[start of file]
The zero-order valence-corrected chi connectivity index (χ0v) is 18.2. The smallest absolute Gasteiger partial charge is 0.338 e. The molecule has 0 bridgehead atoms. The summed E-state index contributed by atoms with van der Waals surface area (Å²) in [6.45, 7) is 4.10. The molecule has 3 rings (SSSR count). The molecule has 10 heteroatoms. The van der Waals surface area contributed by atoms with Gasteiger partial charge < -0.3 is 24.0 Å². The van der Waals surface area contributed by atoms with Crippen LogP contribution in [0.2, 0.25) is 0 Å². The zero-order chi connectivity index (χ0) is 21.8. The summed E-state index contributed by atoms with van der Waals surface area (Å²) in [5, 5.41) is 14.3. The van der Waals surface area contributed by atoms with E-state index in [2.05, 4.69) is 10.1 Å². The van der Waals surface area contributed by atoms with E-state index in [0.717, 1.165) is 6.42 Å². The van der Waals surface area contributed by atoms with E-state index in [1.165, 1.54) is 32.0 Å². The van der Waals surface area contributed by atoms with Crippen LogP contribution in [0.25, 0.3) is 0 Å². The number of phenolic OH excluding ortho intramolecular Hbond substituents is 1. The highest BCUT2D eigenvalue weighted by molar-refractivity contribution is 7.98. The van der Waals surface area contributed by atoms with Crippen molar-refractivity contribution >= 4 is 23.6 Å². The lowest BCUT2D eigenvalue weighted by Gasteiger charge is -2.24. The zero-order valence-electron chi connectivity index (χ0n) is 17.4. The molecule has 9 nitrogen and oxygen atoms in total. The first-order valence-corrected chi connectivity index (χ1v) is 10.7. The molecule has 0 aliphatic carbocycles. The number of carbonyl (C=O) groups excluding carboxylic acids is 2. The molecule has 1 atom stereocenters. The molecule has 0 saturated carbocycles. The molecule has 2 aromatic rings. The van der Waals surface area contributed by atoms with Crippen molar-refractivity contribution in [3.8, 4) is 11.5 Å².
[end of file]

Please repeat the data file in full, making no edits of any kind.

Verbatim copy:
The zero-order valence-corrected chi connectivity index (χ0v) is 18.2. The smallest absolute Gasteiger partial charge is 0.338 e. The molecule has 0 bridgehead atoms. The summed E-state index contributed by atoms with van der Waals surface area (Å²) in [6.45, 7) is 4.10. The molecule has 3 rings (SSSR count). The molecule has 10 heteroatoms. The van der Waals surface area contributed by atoms with Gasteiger partial charge < -0.3 is 24.0 Å². The van der Waals surface area contributed by atoms with Crippen LogP contribution in [0.2, 0.25) is 0 Å². The zero-order chi connectivity index (χ0) is 21.8. The summed E-state index contributed by atoms with van der Waals surface area (Å²) in [5, 5.41) is 14.3. The van der Waals surface area contributed by atoms with E-state index in [2.05, 4.69) is 10.1 Å². The van der Waals surface area contributed by atoms with E-state index in [0.717, 1.165) is 6.42 Å². The van der Waals surface area contributed by atoms with E-state index in [1.165, 1.54) is 32.0 Å². The van der Waals surface area contributed by atoms with Crippen LogP contribution in [0.25, 0.3) is 0 Å². The number of phenolic OH excluding ortho intramolecular Hbond substituents is 1. The highest BCUT2D eigenvalue weighted by molar-refractivity contribution is 7.98. The van der Waals surface area contributed by atoms with Crippen molar-refractivity contribution >= 4 is 23.6 Å². The lowest BCUT2D eigenvalue weighted by Gasteiger charge is -2.24. The zero-order valence-electron chi connectivity index (χ0n) is 17.4. The molecule has 9 nitrogen and oxygen atoms in total. The first-order valence-corrected chi connectivity index (χ1v) is 10.7. The molecule has 0 aliphatic carbocycles. The number of carbonyl (C=O) groups excluding carboxylic acids is 2. The molecule has 1 atom stereocenters. The molecule has 0 saturated carbocycles. The molecule has 2 aromatic rings. The van der Waals surface area contributed by atoms with Crippen molar-refractivity contribution in [3.8, 4) is 11.5 Å².